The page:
By Jen McGregor
This is one of those rare Free Festival finds; a well thought through piece that makes good use of its space, shows great promise in the writing and is clearly champing at the bit to go beyond the technical limitations of the free venues.
The story of this macabre carnival plays out in a sinister world that will seem familiar to fans of early Tim Burton, Edgar Allen Poe and any other artist who ever inspired a young woman to don a corset and stripy stockings. It might not be the most original work the Fringe has ever seen, but the ideas are well-developed and the writing shows great promise. Writer and performer Molly Beth White demonstrates her flair for both the creation and delivery of gruesome, lyrical prose.
She makes a convincingly wraith-like Poppy, watching from the shadows as one horror after another befalls the carnival’s assortment of freaks and oddities. Through poetry, song and dance, White conjures up living puppets, ghosts and a devilish ringmaster. Her relish for her ghoulish subject matter is obvious and adds to her slightly creepy charm.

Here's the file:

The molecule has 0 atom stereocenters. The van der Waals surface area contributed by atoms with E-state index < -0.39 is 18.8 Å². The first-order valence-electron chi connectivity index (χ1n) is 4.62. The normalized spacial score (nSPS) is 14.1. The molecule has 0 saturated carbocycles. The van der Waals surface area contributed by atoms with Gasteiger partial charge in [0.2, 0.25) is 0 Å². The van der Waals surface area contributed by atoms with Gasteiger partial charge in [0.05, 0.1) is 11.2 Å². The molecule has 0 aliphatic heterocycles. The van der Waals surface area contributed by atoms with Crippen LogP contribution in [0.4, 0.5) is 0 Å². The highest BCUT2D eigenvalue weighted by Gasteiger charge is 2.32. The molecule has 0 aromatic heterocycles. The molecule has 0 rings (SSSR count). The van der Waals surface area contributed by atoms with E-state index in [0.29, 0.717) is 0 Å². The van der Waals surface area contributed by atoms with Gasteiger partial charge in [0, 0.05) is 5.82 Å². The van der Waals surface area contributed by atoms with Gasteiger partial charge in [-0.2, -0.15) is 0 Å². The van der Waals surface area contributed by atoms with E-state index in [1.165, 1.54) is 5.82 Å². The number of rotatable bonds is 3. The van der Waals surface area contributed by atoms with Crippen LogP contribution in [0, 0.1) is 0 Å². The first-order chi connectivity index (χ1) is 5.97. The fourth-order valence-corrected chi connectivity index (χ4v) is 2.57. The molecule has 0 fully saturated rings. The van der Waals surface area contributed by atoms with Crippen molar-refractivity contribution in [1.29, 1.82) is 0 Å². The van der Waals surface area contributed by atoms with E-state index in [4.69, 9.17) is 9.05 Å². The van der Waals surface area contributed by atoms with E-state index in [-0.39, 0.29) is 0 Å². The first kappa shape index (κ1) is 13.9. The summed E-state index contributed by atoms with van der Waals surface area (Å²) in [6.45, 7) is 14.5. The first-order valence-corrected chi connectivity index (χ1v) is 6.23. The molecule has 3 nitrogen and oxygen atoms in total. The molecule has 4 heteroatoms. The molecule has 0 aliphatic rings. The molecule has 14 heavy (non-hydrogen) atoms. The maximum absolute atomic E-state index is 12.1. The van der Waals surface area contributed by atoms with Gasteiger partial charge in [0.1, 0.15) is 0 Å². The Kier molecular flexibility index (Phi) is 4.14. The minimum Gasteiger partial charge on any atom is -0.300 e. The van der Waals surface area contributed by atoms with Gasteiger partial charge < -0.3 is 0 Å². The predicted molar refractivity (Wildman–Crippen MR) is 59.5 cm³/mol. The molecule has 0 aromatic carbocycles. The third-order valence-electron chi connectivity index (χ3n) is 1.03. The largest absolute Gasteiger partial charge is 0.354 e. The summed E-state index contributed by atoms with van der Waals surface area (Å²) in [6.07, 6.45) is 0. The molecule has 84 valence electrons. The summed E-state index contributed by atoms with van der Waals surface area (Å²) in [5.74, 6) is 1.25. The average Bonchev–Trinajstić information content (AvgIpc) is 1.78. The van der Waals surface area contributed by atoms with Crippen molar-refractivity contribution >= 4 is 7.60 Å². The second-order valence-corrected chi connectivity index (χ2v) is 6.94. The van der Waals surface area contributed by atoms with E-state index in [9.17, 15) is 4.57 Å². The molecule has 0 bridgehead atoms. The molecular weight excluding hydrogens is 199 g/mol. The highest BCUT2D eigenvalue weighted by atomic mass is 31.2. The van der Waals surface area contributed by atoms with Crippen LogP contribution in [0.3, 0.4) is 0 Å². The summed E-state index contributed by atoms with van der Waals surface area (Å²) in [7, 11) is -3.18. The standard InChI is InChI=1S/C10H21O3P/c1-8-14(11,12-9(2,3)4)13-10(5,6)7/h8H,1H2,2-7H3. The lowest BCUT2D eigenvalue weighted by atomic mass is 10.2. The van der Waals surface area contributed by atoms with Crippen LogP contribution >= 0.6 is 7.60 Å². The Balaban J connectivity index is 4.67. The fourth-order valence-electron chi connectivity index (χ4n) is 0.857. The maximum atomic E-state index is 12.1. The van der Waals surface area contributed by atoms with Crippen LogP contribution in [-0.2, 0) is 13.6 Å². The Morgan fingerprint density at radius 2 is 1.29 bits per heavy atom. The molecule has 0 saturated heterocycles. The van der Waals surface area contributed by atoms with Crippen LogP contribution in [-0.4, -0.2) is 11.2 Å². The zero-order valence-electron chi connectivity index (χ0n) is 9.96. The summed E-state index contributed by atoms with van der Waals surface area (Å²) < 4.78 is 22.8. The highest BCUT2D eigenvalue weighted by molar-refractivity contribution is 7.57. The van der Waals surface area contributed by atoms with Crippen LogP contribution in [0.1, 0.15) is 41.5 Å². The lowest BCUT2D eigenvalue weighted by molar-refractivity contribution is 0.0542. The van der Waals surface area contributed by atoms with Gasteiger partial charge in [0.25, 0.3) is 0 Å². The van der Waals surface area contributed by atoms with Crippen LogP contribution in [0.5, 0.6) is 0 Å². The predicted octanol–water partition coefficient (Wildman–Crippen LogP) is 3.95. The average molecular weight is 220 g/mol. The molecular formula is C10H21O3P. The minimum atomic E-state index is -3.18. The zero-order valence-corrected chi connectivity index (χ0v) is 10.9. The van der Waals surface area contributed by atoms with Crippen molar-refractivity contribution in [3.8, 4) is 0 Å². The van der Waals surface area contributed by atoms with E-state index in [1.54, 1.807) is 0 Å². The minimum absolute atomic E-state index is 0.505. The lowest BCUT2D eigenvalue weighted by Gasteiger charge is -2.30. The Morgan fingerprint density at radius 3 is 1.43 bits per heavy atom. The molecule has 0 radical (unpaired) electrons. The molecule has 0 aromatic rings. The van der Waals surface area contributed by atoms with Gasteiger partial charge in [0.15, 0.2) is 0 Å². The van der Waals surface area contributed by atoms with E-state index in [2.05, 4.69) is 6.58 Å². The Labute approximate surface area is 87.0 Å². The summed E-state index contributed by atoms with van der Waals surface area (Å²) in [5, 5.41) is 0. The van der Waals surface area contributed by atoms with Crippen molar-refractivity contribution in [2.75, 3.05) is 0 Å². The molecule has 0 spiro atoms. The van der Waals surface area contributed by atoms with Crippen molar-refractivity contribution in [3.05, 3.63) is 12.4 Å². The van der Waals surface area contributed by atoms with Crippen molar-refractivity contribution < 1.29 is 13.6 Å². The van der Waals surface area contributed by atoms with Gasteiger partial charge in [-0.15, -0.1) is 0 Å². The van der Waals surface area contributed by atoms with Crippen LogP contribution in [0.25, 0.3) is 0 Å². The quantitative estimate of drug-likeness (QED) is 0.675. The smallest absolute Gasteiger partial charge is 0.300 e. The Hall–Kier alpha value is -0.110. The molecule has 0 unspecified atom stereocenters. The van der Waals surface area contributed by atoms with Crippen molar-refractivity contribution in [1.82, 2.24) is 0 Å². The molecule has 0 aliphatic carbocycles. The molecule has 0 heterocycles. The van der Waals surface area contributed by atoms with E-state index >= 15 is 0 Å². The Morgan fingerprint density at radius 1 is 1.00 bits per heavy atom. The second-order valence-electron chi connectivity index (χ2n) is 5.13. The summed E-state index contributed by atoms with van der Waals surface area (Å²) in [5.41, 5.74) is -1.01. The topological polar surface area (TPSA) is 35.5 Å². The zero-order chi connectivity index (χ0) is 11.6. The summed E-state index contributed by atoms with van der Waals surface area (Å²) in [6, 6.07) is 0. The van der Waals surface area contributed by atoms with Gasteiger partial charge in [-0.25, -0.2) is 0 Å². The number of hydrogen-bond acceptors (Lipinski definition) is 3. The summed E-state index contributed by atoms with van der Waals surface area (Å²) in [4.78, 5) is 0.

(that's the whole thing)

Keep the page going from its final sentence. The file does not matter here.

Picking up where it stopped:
Unfortunately, the show is let down by its technical elements. It’s clear that this production was imagined as something more lavish, and the minimal lighting and sound equipment just can’t serve that vision. Fortunately the Gothic Room at the Three Sisters offers a certain amount of atmosphere, but that could have been heightened significantly with proper lighting. The music is well chosen but it appears and disappears in a somewhat clunky manner, and the voiceover moments are a bit naff.
If Burtonesque creepiness is your thing, you’ll probably find that these are issues you can easily ignore in exchange for 45 minutes of fairly witty horror. If not, this probably isn’t the show for you. But for those of us who like our entertainment to come complete with excessive eyeliner, Molly Beth White is an interesting young theatremaker whose career may prove to be worth watching.